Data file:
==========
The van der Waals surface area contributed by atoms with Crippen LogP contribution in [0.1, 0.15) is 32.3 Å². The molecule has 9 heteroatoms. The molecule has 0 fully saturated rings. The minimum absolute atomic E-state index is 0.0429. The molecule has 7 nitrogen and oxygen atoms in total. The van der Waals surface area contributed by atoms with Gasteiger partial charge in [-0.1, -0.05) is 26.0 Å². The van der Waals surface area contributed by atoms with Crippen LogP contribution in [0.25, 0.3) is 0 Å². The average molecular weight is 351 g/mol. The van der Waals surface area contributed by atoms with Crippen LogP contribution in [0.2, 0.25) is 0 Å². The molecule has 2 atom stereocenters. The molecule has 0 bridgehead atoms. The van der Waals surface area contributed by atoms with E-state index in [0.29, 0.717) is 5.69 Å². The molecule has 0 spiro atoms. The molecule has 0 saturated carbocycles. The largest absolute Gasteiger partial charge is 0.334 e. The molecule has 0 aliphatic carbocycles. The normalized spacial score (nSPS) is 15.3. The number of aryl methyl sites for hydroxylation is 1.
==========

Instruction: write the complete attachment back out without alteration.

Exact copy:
The van der Waals surface area contributed by atoms with Crippen LogP contribution in [0.1, 0.15) is 32.3 Å². The molecule has 9 heteroatoms. The molecule has 0 fully saturated rings. The minimum absolute atomic E-state index is 0.0429. The molecule has 7 nitrogen and oxygen atoms in total. The van der Waals surface area contributed by atoms with Gasteiger partial charge in [-0.1, -0.05) is 26.0 Å². The van der Waals surface area contributed by atoms with Crippen LogP contribution in [0.25, 0.3) is 0 Å². The average molecular weight is 351 g/mol. The van der Waals surface area contributed by atoms with Crippen LogP contribution in [0.2, 0.25) is 0 Å². The molecule has 2 atom stereocenters. The molecule has 0 bridgehead atoms. The van der Waals surface area contributed by atoms with E-state index in [0.29, 0.717) is 5.69 Å². The molecule has 0 spiro atoms. The molecule has 0 saturated carbocycles. The largest absolute Gasteiger partial charge is 0.334 e. The molecule has 0 aliphatic carbocycles. The normalized spacial score (nSPS) is 15.3. The number of aryl methyl sites for hydroxylation is 1.